edge effect

noun Ecology.
the tendency toward greater variety and density of plant and animal populations in an ecotone.

Origin:
1930–35

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Based on the Random House Dictionary, © Random House, Inc. 2014.
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American Heritage
Science Dictionary
edge effect   (ěj)  Pronunciation Key 
The influence that two ecological communities have on each other along the boundary (called the ecotone) that separates them. Because such an area contains habitats common to both communities as well as others unique to the transition zone itself, the edge effect is typically characterized by greater species diversity and population density than occur in either of the individual communities.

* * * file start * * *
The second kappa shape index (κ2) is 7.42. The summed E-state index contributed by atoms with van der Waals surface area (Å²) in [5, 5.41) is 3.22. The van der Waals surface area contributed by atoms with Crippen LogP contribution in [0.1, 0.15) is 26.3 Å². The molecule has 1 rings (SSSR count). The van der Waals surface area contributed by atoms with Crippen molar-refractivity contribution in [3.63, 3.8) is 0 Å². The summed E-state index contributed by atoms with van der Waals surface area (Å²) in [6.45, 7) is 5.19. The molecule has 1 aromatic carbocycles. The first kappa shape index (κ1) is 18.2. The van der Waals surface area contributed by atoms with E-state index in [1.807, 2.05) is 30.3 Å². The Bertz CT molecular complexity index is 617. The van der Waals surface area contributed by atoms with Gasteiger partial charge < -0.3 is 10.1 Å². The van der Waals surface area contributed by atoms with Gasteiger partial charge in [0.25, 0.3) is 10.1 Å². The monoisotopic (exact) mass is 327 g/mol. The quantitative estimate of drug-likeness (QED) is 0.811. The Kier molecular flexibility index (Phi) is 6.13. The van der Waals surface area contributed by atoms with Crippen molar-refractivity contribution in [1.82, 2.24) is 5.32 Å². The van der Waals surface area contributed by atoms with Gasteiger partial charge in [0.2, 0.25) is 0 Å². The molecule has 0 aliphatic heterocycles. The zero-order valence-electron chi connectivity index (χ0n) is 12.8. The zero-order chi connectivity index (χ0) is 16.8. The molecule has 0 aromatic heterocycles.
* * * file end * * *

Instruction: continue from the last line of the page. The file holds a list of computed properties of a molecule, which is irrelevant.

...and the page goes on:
The American Heritage® Science Dictionary
Copyright © 2002. Published by Houghton Mifflin. All rights reserved.
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Example sentences
In many cases, edge effect may determine the distribution and densities of small mammal populations.
The edge effect is maximized by feathering all harrowing boundaries.
The decommissioning will reduce edge effect and habitat fragmentation.
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